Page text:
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This simple question implies many others: When and where was the newspaper published? What kind of reader was it intended to reach? Did it have local competitors? What were its political affiliations?

 

Answers to some of these questions come from examining the newspaper carefully. Every front page is likely to tell us the location and date on which the paper was published, and sometimes the masthead on the front page also announces how long the newspaper has been in business.

 

 

In most present-day newspapers a small box called the indica can be found in the editorial page, which, in turn, is sometimes in the middle of the paper’s first section, sometimes the paper’s second page, and sometimes its last or second-to-last page. The indica lists the owners and managers of a newspaper. This information sometimes gives clues to its political stance, but it can be confusing or complicated. Newspapers’ owners, editors, and sometimes other writers today express their views openly on an editorial page without any claim of objectivity or neutrality. But before 1900, newspapers did not often distinguish between editorial and news stories, and separate editorial pages were rare.

 

In the 1980s, for example, Nicaragua’s most important newspaper, La Prensa, belonged to Violeta Chamorro, the head of a powerful Nicaraguan clan. One of her sons participated in the cabinet of Nicaragua’s government; another led an armed rebellion against that government. So the publisher’s last name did not provide a clue to which side of the Nicaraguan conflict the newspaper took, although it did suggest that the publisher, herself, might have political ambitions (she was elected president in 1990). Determining the paper’s political stance required looking beyond the indica to the content of the newspaper’s editorials.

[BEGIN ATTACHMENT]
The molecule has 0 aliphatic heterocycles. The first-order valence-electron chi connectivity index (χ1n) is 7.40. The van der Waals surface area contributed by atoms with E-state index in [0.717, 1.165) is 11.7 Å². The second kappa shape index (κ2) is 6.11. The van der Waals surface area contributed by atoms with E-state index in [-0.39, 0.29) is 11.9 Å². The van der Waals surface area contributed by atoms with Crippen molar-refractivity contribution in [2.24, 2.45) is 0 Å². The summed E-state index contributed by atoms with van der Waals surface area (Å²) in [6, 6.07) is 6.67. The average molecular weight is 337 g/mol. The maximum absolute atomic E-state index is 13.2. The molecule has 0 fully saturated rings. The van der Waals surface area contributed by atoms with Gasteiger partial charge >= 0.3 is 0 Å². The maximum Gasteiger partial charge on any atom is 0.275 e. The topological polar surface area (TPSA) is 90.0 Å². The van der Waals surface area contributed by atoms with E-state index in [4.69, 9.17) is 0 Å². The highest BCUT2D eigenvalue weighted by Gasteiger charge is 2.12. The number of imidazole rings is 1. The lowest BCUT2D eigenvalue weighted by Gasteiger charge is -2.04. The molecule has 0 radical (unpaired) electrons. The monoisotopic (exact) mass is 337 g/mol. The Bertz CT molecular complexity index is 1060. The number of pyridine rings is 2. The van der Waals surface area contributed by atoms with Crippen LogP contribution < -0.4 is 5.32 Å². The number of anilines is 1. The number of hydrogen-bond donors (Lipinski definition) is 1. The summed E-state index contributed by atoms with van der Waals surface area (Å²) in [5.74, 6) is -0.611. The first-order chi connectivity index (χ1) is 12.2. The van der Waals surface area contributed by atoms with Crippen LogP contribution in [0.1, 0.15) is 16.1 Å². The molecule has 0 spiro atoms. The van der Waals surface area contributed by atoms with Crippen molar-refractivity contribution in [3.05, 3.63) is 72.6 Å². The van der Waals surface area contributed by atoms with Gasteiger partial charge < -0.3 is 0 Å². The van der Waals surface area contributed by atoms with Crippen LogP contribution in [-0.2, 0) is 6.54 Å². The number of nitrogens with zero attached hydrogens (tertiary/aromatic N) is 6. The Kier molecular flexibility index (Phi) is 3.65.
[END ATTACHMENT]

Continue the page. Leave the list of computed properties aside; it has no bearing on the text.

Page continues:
Newspapers also distinguish themselves in political terms. Regular readers expect their newspaper to take consistent political positions (sometimes associated with particular political parties) while reporting on the events of the day. Although “journalistic objectivity” has been a shared goal of 20th- and 21st-century journalists, its meaning has shifted across space and over time. In many cases it has meant “not making up facts” or “making the newspaper’s political position very clear” rather than trying to avoid bias. Today, in places where there is still more than one daily paper, like Mexico City, Buenos Aires, London, or New York City, readers usually understand where each paper sits on the local political spectrum.

 

While ordinary readers at the time a newspaper is being published usually have a clear sense of the paper’s politics, historians looking at old newspapers need to exercise caution when trying to decipher a newspaper’s political position. Sometimes the syndicated features express very different views than the rest of the paper. For instance, the U.S. comic strip “Little Orphan Annie” took an obvious and consistent right-wing position beginning in the 1930s with opposition to Franklin Roosevelt and the New Deal and continuing for decades thereafter. But the cartoon was so popular that newspapers whose politics were generally centrist or even leftist sometimes carried it. Furthermore, a newspaper’s political position often changes over time. The New York Post, for example, shifted from the most liberal newspaper in New York in the 1950s to the most conservative newspaper in New York in the 1980s.

 

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